A few years ago a good friend and I were walking through Munich’s famed Englischer Garten when we came across some guys surfing in a fast-flowing canal. It was really amusing to see these guys surf back and forth for a minute or two before falling or conceding to the next surfer. While it was highly unusual to see people surfing downtown in a city, it was at least summer-time and quite hot. It turns out there are crazies there all year surfing. I was in Munich over the weekend with my wife and her sister Alix, and so I told them about the surfers I saw a few years back. We were close to the area, and so I walked them over there. It was fairly cold out, 2-3 degrees Celcius, but there were 4-5 guys having a blast surfing in the canal. I snapped a few shots. And my favorite: (Surfing and bathing forbidden!) If you’re ever in Munich, take a couple of hours to walk through the English Gardens. It’s huge and quite enjoyable to walk through, and be sure to look for the surfers of Munich. The canal is near the south-west end of the park, or just ask a local to point you in the right direction.
Apparently I’ve been to 11% of the world’s countries. I better get truckin’ if I want to join the Traveler’s Century Club anytime soon.
These crazy guys over at Acro-Base made this video of one of them ski-gliding down the Eiger. It’s a terrifying video, at times showing the flier dangerously close to the rocks.
Rebecca and I joined another couple and went to the Stuttgarter Lange Nacht der Museen event earlier tonight, and I’m happy to report that we had quite a lot of fun. The basic idea is that for €12, you have a free pass to all of Stuttgart’s museums, including other sites like the famed TV Tower and the Wilhema zoo & botanical gardens, complete with special shuttles running between all the sites. It sounded like a good idea, and we had heard about it before but didn’t go, so we decided to take advantage of it this time. We met our friends at Schlossplatz, and walked over to the Staatsgalerie for our first stop. We purchased our tickets there, and soon we were inside perusing through the impressive building’s collections. I guessed they must have closed off portions of the museum due to the sheer number of people showing up, because it seemed as though many sections of the Staatsgalerie were off limits. Nonetheless, we were able to wander through several rooms of modern art, a handful of impressionist work, and a room entirely devoted to Picasso, including two very interesting works from his "blue period." I wasn’t an art history major, but I thought some of the modern stuff on display tonight was somewhat dubious as to it’s artness (think a solidly black canvas or a pink flourescent tube light). However, the rest of the museum was fairly nice, although I did think they should have opened more to the crowds. We exited after about an hour, and decided to go to the Wilhema. We had some confusion (along with lots of Germans) as to what shuttles ran to which places (see http://www.lange-nacht.de/downloads/LNDM2006_Tourplan.pdf). After waiting around for about 30 minutes, we finally figured out where to get on the right bus. Well, the right bus came, but was completely packed, so we opted to just take the U-bahn to Wilhema. None of us had been to Wilhema before, and it was definitely the highlight of the night. We entered Wilhema, and were immediately transported to the U.S. southwest by way of an elegant greenhouse filled with all sorts of cactii. Several greenhouses later, we had seen tropical plants, tons of orchids, azaleas, and much more. The greenhouses themselves reminded me, in terms of style, vintage, and quality, of the great greenhouses in London’s famed Kew Gardens (Kew’s greenhouses outnumber those at Wilhema). After the greenhouses we were treated to a small, but still interesting, aquarium / terrarium, where a staff member was wrapping a giant constricting python around patrons’ necks. By this time it was 12:15am, and unfortunately we had to forfeit the rest of the Wilhema so that we could catch the U-bahn back home. I was really impressed with the event, even though we were only able to see two of the numerous different sites. It’s a great idea to get Stuttgarters out of their homes to discover all the great things that Stuttgart has to offer. It’s just too easy on any other day or night to put off visiting a museum or the zoo. Read more...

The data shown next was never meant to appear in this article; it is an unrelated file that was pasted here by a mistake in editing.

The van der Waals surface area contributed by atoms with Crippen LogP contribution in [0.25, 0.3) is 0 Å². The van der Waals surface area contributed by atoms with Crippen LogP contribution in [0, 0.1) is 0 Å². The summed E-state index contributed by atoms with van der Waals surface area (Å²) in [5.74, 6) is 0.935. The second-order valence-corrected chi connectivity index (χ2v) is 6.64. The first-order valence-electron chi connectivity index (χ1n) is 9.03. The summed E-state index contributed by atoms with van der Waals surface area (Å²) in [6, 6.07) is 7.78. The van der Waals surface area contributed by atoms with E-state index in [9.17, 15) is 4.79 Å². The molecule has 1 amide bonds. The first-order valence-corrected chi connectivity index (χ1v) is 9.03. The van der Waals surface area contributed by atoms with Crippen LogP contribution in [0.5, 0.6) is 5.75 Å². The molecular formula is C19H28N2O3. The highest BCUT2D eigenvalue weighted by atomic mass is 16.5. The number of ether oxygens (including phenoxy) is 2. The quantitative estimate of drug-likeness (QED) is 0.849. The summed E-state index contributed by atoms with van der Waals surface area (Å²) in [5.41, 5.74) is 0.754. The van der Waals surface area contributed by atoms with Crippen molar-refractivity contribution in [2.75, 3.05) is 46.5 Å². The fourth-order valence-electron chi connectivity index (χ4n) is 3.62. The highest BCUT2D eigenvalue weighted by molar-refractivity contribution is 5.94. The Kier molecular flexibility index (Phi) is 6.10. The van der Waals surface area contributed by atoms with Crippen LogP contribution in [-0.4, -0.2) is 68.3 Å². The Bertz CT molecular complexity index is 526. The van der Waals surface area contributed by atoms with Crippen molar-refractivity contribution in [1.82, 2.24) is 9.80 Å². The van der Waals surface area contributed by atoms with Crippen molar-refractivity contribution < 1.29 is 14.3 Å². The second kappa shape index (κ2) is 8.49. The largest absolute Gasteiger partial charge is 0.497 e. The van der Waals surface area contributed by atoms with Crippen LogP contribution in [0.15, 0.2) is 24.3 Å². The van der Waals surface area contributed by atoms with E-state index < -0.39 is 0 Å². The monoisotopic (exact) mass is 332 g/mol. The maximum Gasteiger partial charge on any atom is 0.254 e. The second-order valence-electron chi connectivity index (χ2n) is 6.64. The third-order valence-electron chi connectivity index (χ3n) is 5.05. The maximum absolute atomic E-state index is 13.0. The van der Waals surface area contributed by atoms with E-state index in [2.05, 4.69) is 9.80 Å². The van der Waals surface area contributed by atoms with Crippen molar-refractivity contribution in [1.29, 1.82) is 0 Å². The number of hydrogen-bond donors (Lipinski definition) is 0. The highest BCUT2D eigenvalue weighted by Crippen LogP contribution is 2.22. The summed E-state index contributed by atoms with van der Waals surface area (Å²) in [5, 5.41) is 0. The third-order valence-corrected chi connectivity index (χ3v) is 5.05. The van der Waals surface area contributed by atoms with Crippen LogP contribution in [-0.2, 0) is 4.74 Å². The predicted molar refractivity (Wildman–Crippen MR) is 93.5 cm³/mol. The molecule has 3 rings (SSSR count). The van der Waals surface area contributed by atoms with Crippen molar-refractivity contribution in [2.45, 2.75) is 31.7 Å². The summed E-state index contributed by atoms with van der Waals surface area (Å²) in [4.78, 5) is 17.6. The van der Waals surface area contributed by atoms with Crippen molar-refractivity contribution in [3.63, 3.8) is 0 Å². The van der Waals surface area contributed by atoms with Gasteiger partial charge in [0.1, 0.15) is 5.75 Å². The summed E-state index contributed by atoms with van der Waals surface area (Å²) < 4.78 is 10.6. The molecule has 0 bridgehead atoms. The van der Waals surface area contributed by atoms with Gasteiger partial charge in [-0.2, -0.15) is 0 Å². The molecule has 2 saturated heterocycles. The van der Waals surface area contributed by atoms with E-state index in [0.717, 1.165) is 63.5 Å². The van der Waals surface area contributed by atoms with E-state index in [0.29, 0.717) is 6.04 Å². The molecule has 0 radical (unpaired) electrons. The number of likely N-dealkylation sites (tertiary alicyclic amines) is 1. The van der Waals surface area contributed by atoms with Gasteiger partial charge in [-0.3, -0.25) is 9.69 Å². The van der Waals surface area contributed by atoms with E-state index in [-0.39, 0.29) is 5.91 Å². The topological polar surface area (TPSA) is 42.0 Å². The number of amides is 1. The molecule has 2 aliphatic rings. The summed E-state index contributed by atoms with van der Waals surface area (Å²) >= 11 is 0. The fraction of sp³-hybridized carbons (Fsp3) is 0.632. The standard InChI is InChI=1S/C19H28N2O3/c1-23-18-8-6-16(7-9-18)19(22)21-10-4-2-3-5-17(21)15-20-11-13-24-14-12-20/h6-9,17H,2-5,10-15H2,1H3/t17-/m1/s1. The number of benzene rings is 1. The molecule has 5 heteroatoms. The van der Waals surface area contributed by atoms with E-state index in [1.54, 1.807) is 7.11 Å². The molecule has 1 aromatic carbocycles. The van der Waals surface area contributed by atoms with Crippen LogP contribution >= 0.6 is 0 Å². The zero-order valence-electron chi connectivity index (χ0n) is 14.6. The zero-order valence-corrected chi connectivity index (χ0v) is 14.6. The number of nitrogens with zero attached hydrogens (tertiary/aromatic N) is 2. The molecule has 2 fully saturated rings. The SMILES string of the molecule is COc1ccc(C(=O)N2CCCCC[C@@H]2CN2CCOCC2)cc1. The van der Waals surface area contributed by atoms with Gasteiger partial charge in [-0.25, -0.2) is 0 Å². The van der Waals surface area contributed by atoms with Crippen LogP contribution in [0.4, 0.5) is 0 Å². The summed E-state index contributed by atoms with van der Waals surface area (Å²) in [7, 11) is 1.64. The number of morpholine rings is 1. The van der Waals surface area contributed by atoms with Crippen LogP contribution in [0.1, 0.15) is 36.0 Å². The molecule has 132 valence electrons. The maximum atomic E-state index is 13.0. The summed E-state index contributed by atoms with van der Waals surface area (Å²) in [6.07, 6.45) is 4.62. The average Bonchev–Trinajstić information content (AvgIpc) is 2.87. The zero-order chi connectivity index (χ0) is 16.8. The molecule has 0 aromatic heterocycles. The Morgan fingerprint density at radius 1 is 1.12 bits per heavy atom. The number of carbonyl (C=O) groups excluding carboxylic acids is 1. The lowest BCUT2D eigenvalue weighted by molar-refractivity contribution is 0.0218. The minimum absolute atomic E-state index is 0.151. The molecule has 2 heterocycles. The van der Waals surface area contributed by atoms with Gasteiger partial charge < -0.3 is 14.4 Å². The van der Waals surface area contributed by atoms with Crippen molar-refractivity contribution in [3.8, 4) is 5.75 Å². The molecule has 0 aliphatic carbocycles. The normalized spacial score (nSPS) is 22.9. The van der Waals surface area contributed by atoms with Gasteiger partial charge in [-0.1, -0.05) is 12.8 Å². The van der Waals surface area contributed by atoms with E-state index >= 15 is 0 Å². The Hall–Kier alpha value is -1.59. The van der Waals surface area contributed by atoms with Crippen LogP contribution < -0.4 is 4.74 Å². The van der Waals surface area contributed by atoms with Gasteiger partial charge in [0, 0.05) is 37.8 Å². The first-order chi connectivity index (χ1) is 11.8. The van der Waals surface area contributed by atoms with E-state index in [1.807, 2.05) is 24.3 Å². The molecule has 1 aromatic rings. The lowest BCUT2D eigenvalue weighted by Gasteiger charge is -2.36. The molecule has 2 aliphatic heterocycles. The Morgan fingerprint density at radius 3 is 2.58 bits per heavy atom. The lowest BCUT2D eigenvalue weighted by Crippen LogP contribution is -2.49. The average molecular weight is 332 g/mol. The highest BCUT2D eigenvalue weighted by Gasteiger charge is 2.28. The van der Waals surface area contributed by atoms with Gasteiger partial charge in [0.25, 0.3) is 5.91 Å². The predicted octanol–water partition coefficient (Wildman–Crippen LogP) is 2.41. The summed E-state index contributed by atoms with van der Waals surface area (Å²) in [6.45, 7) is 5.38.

Tomorrow marks my first full week of living in Stuttgart. It has seemed much longer than a week, and I’m surprised as I write this that it has only been that short of a time period. It’s been quite a busy week with all of my admin stuff as well as trying to catch up to speed with everything going on at work. I’ve been living in the Millenium Hotel for the last 6 nights, so I’ve got quite a ways to go. I reserved a full month, but from what others have been saying, it may be a long time before I find a suitable house or apartment. I think 30 days here at the Millenium won’t be too bad, but I don’t know how much longer I can stand it after that. It’s nice waking up to a breakfast consisting of basically whatever I want, and it’s nice always having a clean room. For 6 out of the 7 nights I’ve been in Stuttgart, I’ve had dinner at one of the handful of restaurants here at the Millenium complex, and that’s quickly becoming one of the major drags. Already I’m not digging having to eat out every night. The 189 Euro/month for 2Gbs of wireless internet is also a huge downer. Damn you Swiss Telecom. Basically my routine for this week has been to wake up around 8-ish, shower, dressed, and then find my way downstairs to have breakfast. Normally I’m not a breakfast person, but when you’ve got nearly everything you could want for breakfast, neatly made out for you, it’s hard to resist. So I manage to gorge myself in the mornings and then walk to work, since it’s only 15 minutes. For most of the week I’ve done mostly admin stuff trying to get all my paperwork and ID/access cards in order so that I can actually begin real work. When lunch rolls around I haven’t been hungry (probably due to my huge breakfasts), but someone at work has volunteered to cook something 3-4 days out of this week. With no incentive to leave work early, I’ve been there until 6-7 most of the nights this week. So when I get home, I’ve been playing on the computer for a while, and then going downstairs to drink beer and eat dinner. Alright, I’ve procrastinated enough. It’s time to go to bed.